What is troublesome, however, is that some infant formulas contain DHA- and ARA-containing oils that are novel foods—extracted from laboratory-grown fermented algae and fungus and processed utilizing a toxic chemical, hexane. These algal and fungal oils provide DHA and ARA in forms that are structurally different from those naturally found in human milk. These manufactured oils are known as DHASCO and ARASCO, which stand for docosahexaenoic acid single cell oil and arachidonic acid single cell oil.Mainstream web sources on DHA and ARA offer little reassurance. The Food and Drug Administration's FAQ page about infant formula says there is mixed evidence of short term benefit and no evidence of long term benefit. FDA says systematic monitoring is not in place to assess risks and benefits in countries where these addititives have been used, and the agency has asked formula makers to do postmarket surveillance of infants who consume these additives.
These oils are produced by Martek Biosciences Corporation and appear to be added to infant formula primarily as a marketing tool designed to convince parents that formula is now “as close as ever to breast milk.” Substantiating this thesis is a Martek investment promotion from 1996, which reads as follows: “Even if [the DHA/ARA blend] has no benefit, we think it would be widely incorporated into formulas, as a marketing tool and to allow companies to promote their formula as ‘closest to human milk.'”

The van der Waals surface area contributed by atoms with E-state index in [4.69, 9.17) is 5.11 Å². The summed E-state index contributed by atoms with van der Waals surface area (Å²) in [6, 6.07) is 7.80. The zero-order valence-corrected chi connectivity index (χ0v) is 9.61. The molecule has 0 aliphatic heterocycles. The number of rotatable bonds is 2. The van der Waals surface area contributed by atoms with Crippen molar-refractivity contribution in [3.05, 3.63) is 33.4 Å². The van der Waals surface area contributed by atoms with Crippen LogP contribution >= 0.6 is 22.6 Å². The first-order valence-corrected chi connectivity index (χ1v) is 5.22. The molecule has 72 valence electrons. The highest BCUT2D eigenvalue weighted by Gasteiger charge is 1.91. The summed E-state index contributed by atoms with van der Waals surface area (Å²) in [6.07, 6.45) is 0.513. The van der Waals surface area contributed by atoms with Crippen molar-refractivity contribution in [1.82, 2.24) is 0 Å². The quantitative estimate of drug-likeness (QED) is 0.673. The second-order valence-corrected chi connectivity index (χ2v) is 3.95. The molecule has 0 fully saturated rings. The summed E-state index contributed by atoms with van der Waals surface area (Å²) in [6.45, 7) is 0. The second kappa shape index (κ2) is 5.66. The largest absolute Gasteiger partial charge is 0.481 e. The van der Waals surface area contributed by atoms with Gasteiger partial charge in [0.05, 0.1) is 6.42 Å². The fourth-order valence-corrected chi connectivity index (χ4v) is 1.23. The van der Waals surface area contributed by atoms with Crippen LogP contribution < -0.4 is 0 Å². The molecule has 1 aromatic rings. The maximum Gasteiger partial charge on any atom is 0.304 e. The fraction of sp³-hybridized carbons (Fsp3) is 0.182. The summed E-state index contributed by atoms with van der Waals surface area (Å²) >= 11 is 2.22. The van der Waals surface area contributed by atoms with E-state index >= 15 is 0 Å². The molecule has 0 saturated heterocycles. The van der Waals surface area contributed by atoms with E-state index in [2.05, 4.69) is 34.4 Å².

Scientists have conducted numerous studies that show little or no benefit to an infant’s development from adding DHASCO and ARASCO to infant formula. Overall, research results are inconsistent and inconclusive. Meanwhile, the formula companies have advertised aggressively in an attempt to convince parents that their DHA/ARA formula provides the same nutrients, and therefore the same benefits, as breast milk.
A former employee for the Program for Women, Infants, and Children (WIC) in Texas explains: “Since they added these oils to formula, many new mothers seem to believe that formula is just as good for their babies as breast milk. It became much harder for us at WIC to convince mothers to breastfeed when formula ads claim that formula is as close as ever to breast milk.”
Friday, January 25, 2008
How safe and effective are DHA and ARA additives in infant formula?
Infant formula companies say oils that have been added to infant formula in recent years make the products "closer than ever to breastmilk." But these additives -- DHA (an omega-3 fatty acid) and ARA (an omega-6 fatty acid) -- may be ineffective or even unsafe, according to a report released today (.pdf) by the Cornucopia Institute, a Wisconsin-based food policy advocacy group.